“Christ Himself did not suppress one word of truth, but He spoke it always in love. He exercised the greatest tact, and thoughtful, kind attention in His intercourse with the people. He was never rude, never needlessly spoke a severe word, never gave needless pain to a sensitive soul. He did not censure human weakness. He fearlessly denounced hypocrisy, unbelief, and iniquity, but tears were in His voice as He uttered His scathing rebukes.”  – The Desire of Ages, Pg 353, Ellen G. White

My problem with the quote above is that it leaves out the authority, power, and wrath of God.  Don’t get me wrong, I’m not denying the love of God either.  Both are true, as I presented in an older post which you can find HERE the Holiness, Wrath, and Love of God are connected to each other.  If you pull one out you lose the others.  Instead of presenting the authority and wrath of Christ accurately Ellen White has scaled it back for us.

To demonstrate this I will compare how Ellen White presents his “scathing rebukes” with the way the Bible does.

“15 And when he had made a scourge of small cords, he drove them all out of the temple, and the sheep, and the oxen; and poured out the changers’ money, and overthrew the tables; 16 And said unto them that sold doves, Take these things hence; make not my Father’s house an house of merchandise.; 17 And his disciples remembered that it was written, The zeal of thine house hath eaten me up.” John 2:15-17 KJV 

Instead of something closer to the Biblical text Ellen White gives us imagery of a voice cracking in tears.  I think it’s fair to say that Ellen White and I are not thinking about the same person.

Wrath and Authority

Tears in voice

the-expulsion-from-the-temple-1 images

This theme continues beyond aesthetics though.  The Jesus that Ellen White talks about doesn’t hold to the “heresy” of eternal torment.

“Untold evil has come from the heresy of eternal torment. It takes the religion of the Bible, so full of love and goodness, darkens it by superstition and clothes it with terror. Satan has painted the character of God in false colors, making people fear, dread, and even hate our merciful Creator. The repulsive views of God that have spread over the world from the teachings of the pulpit have made millions of people skeptics and unbelievers.” –The Great Hope, Pg 28, Ellen G. White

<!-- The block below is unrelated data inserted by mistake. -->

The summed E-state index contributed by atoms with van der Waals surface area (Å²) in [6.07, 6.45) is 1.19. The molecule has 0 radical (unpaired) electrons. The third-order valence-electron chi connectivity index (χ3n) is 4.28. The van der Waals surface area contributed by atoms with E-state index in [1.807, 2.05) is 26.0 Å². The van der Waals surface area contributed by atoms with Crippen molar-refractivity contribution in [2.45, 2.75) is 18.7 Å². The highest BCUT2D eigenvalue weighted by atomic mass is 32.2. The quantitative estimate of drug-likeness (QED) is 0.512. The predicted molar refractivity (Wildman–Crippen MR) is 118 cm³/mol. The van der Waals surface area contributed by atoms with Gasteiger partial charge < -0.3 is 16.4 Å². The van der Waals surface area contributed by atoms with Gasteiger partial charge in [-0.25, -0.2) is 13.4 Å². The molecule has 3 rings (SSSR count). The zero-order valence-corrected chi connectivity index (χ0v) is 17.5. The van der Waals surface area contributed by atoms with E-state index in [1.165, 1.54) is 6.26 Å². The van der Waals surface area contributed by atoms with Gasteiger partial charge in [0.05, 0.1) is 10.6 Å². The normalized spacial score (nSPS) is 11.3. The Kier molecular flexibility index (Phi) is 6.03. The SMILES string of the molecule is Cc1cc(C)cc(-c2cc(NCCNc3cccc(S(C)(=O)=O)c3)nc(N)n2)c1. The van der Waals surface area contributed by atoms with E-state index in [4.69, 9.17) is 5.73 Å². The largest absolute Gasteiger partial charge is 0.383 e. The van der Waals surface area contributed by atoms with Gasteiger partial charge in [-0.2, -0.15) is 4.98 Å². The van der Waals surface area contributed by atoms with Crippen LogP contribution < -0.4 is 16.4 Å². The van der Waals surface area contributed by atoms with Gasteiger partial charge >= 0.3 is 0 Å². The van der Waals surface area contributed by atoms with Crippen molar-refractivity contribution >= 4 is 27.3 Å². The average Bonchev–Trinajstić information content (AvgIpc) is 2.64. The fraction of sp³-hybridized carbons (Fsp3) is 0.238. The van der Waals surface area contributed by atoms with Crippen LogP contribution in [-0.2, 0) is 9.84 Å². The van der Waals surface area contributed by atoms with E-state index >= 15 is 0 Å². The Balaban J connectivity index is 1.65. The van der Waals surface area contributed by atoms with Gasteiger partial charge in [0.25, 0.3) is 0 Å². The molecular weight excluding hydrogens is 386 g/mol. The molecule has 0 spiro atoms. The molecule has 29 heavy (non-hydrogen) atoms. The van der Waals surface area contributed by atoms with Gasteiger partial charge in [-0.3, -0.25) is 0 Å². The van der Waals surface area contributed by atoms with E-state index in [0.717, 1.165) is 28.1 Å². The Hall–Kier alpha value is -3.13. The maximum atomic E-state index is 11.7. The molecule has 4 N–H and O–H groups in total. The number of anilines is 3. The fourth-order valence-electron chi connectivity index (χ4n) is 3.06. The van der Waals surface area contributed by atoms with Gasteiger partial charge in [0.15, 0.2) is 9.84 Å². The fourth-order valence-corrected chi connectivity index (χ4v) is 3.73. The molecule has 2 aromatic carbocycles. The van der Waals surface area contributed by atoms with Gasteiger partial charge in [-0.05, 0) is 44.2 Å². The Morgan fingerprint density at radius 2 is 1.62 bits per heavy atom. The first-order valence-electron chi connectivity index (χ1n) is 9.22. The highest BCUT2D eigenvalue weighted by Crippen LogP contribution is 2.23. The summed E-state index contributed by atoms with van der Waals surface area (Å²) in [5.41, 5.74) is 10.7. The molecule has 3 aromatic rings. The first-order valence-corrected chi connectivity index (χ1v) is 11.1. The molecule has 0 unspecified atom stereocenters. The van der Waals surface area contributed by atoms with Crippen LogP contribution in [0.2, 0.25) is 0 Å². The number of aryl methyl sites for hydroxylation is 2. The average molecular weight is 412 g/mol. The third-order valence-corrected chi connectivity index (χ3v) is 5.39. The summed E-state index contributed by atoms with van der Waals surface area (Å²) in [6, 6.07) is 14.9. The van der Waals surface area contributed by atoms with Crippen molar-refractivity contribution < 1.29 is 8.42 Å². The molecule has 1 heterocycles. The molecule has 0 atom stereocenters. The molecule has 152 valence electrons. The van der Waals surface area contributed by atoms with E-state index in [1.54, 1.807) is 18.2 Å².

Notice that she pits love against wrath as if one abrogates the other.  The expression of the Love of God is found in the cross in which God himself dies and in doing so satisfies the Wrath of God.  Only an infinite love can quench an infinite wrath.  Ellen White however pits the two against each other deleting wrath altogether.

The topic of Hell is something that I break down Biblically in an older post which you can find HERE.  The quote she has given is just silly though, one must assert that the passages below teach heresy.

“And the smoke of their torment ascendeth up for ever and ever: and they have no rest day nor night, who worship the beast and his image, and whosoever receiveth the mark of his name.” Revelation 14:11 KJV

“And the devil that deceived them was cast into the lake of fire and brimstone, where the beast and the false prophet are, and shall be tormented day and night for ever and ever.” Revelation 20:10 KJV

I realize that there are other ways of interpreting these passages above, and that some people read them very differently.  While I disagree with those interpretations and went into length as to why in my post on hell, keep in mind Ellen White is saying that it’s a heresy to read them plainly.  The average Annihilationist would not call me a heretic for believing in eternal conscious torment, nor I they.  Clearly to go out on that limb she is teaching a very different God entirely than the one we get a picture of when we take the Bible at face value.